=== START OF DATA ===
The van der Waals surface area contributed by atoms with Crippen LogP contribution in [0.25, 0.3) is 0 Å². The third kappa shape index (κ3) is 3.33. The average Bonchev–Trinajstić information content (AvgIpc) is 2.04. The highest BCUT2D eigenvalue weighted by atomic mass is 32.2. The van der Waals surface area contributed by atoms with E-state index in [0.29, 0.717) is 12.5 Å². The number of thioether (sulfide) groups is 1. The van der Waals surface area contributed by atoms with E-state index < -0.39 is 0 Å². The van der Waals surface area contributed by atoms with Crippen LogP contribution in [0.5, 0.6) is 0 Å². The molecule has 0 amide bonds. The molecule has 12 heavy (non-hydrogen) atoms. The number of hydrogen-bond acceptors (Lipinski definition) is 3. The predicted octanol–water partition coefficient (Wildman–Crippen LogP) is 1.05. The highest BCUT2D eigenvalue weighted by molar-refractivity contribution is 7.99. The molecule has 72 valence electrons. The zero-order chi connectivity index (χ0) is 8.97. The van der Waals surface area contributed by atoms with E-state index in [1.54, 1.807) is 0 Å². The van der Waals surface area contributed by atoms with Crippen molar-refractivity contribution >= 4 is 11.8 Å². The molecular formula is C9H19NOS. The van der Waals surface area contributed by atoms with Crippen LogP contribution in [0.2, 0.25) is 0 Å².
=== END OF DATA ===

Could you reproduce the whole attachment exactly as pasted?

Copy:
The van der Waals surface area contributed by atoms with Crippen LogP contribution in [0.25, 0.3) is 0 Å². The third kappa shape index (κ3) is 3.33. The average Bonchev–Trinajstić information content (AvgIpc) is 2.04. The highest BCUT2D eigenvalue weighted by atomic mass is 32.2. The van der Waals surface area contributed by atoms with E-state index in [0.29, 0.717) is 12.5 Å². The number of thioether (sulfide) groups is 1. The van der Waals surface area contributed by atoms with E-state index < -0.39 is 0 Å². The van der Waals surface area contributed by atoms with Crippen LogP contribution in [0.5, 0.6) is 0 Å². The molecule has 0 amide bonds. The molecule has 12 heavy (non-hydrogen) atoms. The number of hydrogen-bond acceptors (Lipinski definition) is 3. The predicted octanol–water partition coefficient (Wildman–Crippen LogP) is 1.05. The highest BCUT2D eigenvalue weighted by molar-refractivity contribution is 7.99. The molecule has 72 valence electrons. The zero-order chi connectivity index (χ0) is 8.97. The van der Waals surface area contributed by atoms with E-state index in [1.54, 1.807) is 0 Å². The van der Waals surface area contributed by atoms with Crippen molar-refractivity contribution >= 4 is 11.8 Å². The molecular formula is C9H19NOS. The van der Waals surface area contributed by atoms with Crippen LogP contribution in [0.2, 0.25) is 0 Å².